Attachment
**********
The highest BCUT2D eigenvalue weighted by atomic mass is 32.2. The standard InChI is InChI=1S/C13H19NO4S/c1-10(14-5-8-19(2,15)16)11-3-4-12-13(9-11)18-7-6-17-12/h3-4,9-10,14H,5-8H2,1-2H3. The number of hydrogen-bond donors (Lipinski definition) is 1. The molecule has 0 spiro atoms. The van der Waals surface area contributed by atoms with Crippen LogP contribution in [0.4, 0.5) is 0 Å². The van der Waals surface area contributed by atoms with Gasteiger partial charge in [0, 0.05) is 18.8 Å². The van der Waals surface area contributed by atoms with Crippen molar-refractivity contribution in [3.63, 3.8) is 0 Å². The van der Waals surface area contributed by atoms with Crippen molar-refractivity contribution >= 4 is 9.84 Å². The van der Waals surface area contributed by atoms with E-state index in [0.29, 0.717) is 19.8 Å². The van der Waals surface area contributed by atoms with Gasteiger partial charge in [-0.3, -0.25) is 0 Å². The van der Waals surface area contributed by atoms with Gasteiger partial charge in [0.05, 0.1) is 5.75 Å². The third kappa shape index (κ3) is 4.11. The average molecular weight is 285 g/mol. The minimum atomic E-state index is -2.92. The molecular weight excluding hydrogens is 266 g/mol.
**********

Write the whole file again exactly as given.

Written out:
The highest BCUT2D eigenvalue weighted by atomic mass is 32.2. The standard InChI is InChI=1S/C13H19NO4S/c1-10(14-5-8-19(2,15)16)11-3-4-12-13(9-11)18-7-6-17-12/h3-4,9-10,14H,5-8H2,1-2H3. The number of hydrogen-bond donors (Lipinski definition) is 1. The molecule has 0 spiro atoms. The van der Waals surface area contributed by atoms with Crippen LogP contribution in [0.4, 0.5) is 0 Å². The van der Waals surface area contributed by atoms with Gasteiger partial charge in [0, 0.05) is 18.8 Å². The van der Waals surface area contributed by atoms with Crippen molar-refractivity contribution in [3.63, 3.8) is 0 Å². The van der Waals surface area contributed by atoms with Crippen molar-refractivity contribution >= 4 is 9.84 Å². The van der Waals surface area contributed by atoms with E-state index in [0.29, 0.717) is 19.8 Å². The van der Waals surface area contributed by atoms with Gasteiger partial charge in [-0.3, -0.25) is 0 Å². The van der Waals surface area contributed by atoms with Gasteiger partial charge in [0.05, 0.1) is 5.75 Å². The third kappa shape index (κ3) is 4.11. The average molecular weight is 285 g/mol. The minimum atomic E-state index is -2.92. The molecular weight excluding hydrogens is 266 g/mol.